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Rally for Palestinians planned for Kelowna this weekend

Members of CJPME - Okanagan stand outside MP Tracy Gray's office May 16, 2021, on the 73rd anniversary of the Nakba (catastrophe).
Image Credit: FACEBOOK/CJPME - Okanagan
May 20, 2021 - 7:30 AM

Amid Israeli-Palestinian conflict, an organization advocating for peace in the region is holding a Kelowna rally to show the conflict has an impact close to home.

Kelowna resident Debbie Hubbard, with Canadians for Justice and Peace in the Middle East-Okanagan, is hosting the Kelowna Rally in Support of Palestine, this Sunday, May 23 in Stuart Park. The event begins at 2 p.m.

The Okanagan chapter stretches from Kamloops to Penticton and has roughly 125 members in their mailing list, Hubbard said.

“What we’re really trying to do is first of all help people in Kelowna… learn a little bit about the context and hear some voices of people who have either been there or who are Palestinian or from the Middle East. The second is to really speak to our Canadian government and say to them that we want them to take a stronger stance. It’s pretty tepid, their responses, in light of the violations of international law and human rights,” she said.

Protests have been happening across the country for Israel as well as Palestine. Canada is calling for a ceasefire in the Israeli-Palestinian conflict to stop the violence that has been escalating in the region, Prime Minister Justin Trudeau said Tuesday, May 18.

READ MORE: Tensions flare at Israel-Palestinian demonstrations in Montreal, Toronto

Hubbard said she observed the conflict in 2014 as part of the World Council of Churches in east Jerusalem and spent three months there with her husband, who was stationed in Bethlehem.

“I saw home demolitions, I saw people denied access to Al-Aqsa Mosque… I saw students have smoke grenades thrown in the midst of crowds because they were protesting,” she said.

She saw Palestinians waiting for an hour and a half to come into Jerusalem for work, school and medical appointments.

The conflict resides on holy land for the three major Aramaic world religions, but more importantly, this issue is global, she said.

"What happens in other parts of the world impacts us here and we’re much more connected than we used to be,” she said.

At the rally, masks will be worn, and social distancing measures will be in place, she said.

Hundreds have died in recent days after Hamas and other militant groups in the Gaza Strip, a self-governing Palestinian territory on the eastern coast of the Mediterranean Sea, launched rockets and Israel unleashed airstrikes.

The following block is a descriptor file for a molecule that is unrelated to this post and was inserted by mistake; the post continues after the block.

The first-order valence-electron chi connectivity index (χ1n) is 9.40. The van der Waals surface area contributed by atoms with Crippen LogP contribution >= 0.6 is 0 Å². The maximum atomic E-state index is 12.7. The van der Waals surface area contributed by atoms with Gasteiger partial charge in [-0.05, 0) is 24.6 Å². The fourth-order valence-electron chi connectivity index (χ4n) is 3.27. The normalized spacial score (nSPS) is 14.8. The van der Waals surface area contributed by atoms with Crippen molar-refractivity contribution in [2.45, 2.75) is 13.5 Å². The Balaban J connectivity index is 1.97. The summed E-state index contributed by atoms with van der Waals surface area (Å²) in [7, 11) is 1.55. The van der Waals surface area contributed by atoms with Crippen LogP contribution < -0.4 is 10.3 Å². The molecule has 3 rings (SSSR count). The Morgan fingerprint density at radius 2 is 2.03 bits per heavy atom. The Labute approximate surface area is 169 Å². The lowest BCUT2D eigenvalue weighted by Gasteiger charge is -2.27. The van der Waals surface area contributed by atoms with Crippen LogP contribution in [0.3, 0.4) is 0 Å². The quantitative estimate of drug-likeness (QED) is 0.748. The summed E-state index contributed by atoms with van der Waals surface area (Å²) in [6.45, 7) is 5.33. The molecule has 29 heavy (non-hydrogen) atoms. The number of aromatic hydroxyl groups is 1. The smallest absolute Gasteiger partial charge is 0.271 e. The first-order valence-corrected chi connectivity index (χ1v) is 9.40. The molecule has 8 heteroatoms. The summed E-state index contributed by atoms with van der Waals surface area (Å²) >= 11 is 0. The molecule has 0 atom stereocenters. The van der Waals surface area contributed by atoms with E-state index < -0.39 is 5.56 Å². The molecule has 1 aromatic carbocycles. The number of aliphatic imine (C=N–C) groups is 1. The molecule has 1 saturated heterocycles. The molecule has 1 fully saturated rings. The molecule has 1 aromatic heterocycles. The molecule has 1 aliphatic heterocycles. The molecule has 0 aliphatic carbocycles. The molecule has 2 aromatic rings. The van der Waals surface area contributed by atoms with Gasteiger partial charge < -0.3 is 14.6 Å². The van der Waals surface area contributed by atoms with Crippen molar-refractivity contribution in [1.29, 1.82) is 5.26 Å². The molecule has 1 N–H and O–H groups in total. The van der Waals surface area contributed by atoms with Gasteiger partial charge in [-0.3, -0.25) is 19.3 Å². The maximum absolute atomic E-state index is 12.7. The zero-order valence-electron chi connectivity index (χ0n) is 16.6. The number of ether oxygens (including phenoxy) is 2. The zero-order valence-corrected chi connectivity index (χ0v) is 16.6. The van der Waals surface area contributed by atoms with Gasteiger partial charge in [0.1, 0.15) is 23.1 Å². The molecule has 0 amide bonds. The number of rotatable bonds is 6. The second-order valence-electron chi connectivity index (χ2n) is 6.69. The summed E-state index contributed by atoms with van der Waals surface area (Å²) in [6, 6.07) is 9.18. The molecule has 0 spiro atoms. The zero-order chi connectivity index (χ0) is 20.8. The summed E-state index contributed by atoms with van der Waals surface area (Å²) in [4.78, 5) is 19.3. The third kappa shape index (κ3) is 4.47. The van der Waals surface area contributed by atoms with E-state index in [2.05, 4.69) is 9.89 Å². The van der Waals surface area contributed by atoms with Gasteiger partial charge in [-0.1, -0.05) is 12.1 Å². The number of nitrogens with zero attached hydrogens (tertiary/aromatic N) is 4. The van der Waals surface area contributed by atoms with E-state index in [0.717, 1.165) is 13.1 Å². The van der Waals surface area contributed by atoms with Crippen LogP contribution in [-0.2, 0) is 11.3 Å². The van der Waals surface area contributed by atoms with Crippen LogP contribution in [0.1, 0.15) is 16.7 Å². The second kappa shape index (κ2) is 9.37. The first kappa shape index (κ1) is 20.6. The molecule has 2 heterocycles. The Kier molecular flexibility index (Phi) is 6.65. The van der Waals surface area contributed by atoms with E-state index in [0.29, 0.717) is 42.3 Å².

Gaza's Health Ministry says the Israeli airstrikes have killed at least 213 Palestinians, including 61 children, and wounded about 1,500 more, as of Tuesday, May 18.

READ MORE: Ceasefire needed in Israeli-Palestinian conflict to avoid loss of more civilians: PM 

Israel says 12 people have died in rocket attacks, including two children, and at least 300 have been wounded.

The United States signaled it would not pressure the two sides for a ceasefire even as President Joe Biden said he supported one.

The history of the conflict dates back more than 100 years to the end of the First World War and the fall of the Ottoman empire.

In 1947, the UN voted for Palestine, then ruled by Britain, to be split into separate Jewish and Arab states, with Jerusalem becoming an international city, according to History.com.

That plan was accepted by Jewish leaders but rejected by the Arab side and never implemented.

A Kelowna resident, who declined to be named as he doesn’t have permanent residency and is concerned about how his stance will affect future job prospects, said three of his grandparents were just a few of the thousands of Palestinians who were forced from their homes in what they call Al Nakba, or the "Catastrophe," in 1948. He will be speaking at the rally on Sunday.

“They basically had to walk from Jerusalem to a neighbouring country on foot which took them days to get there and basically had nothing but was on their back and basically had to start from scratch basically in a different country as refugees,” he said.

He doesn’t condone violence, but wants to highlight the disparity of power in Gaza facing Israeli forces. “It’s not like they have a bomb shelter to hide in or an iron dome to stop missiles, they have nowhere to go,” he said.

- With files from The Canadian Press

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